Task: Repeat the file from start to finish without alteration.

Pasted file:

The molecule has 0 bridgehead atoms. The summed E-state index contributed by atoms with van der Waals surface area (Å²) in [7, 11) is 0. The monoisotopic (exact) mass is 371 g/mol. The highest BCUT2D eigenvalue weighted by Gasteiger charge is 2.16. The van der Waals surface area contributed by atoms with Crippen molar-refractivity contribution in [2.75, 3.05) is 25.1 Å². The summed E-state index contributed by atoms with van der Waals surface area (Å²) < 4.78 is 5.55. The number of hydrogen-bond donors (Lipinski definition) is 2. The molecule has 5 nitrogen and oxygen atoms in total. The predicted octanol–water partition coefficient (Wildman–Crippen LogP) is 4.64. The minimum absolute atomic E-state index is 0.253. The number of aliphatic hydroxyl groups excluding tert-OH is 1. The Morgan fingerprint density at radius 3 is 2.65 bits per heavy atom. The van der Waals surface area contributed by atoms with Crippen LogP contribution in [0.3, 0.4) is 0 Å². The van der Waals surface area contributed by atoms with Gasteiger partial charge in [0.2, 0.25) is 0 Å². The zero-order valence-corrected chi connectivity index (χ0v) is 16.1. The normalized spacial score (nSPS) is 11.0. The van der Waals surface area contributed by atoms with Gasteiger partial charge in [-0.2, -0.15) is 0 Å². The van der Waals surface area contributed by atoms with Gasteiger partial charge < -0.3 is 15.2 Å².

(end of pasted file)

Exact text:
The molecule has 0 bridgehead atoms. The summed E-state index contributed by atoms with van der Waals surface area (Å²) in [7, 11) is 0. The monoisotopic (exact) mass is 371 g/mol. The highest BCUT2D eigenvalue weighted by Gasteiger charge is 2.16. The van der Waals surface area contributed by atoms with Crippen molar-refractivity contribution in [2.75, 3.05) is 25.1 Å². The summed E-state index contributed by atoms with van der Waals surface area (Å²) < 4.78 is 5.55. The number of hydrogen-bond donors (Lipinski definition) is 2. The molecule has 5 nitrogen and oxygen atoms in total. The predicted octanol–water partition coefficient (Wildman–Crippen LogP) is 4.64. The minimum absolute atomic E-state index is 0.253. The number of aliphatic hydroxyl groups excluding tert-OH is 1. The Morgan fingerprint density at radius 3 is 2.65 bits per heavy atom. The van der Waals surface area contributed by atoms with Crippen LogP contribution in [0.3, 0.4) is 0 Å². The van der Waals surface area contributed by atoms with Gasteiger partial charge in [0.2, 0.25) is 0 Å². The zero-order valence-corrected chi connectivity index (χ0v) is 16.1. The normalized spacial score (nSPS) is 11.0. The van der Waals surface area contributed by atoms with Gasteiger partial charge in [-0.2, -0.15) is 0 Å². The van der Waals surface area contributed by atoms with Gasteiger partial charge < -0.3 is 15.2 Å².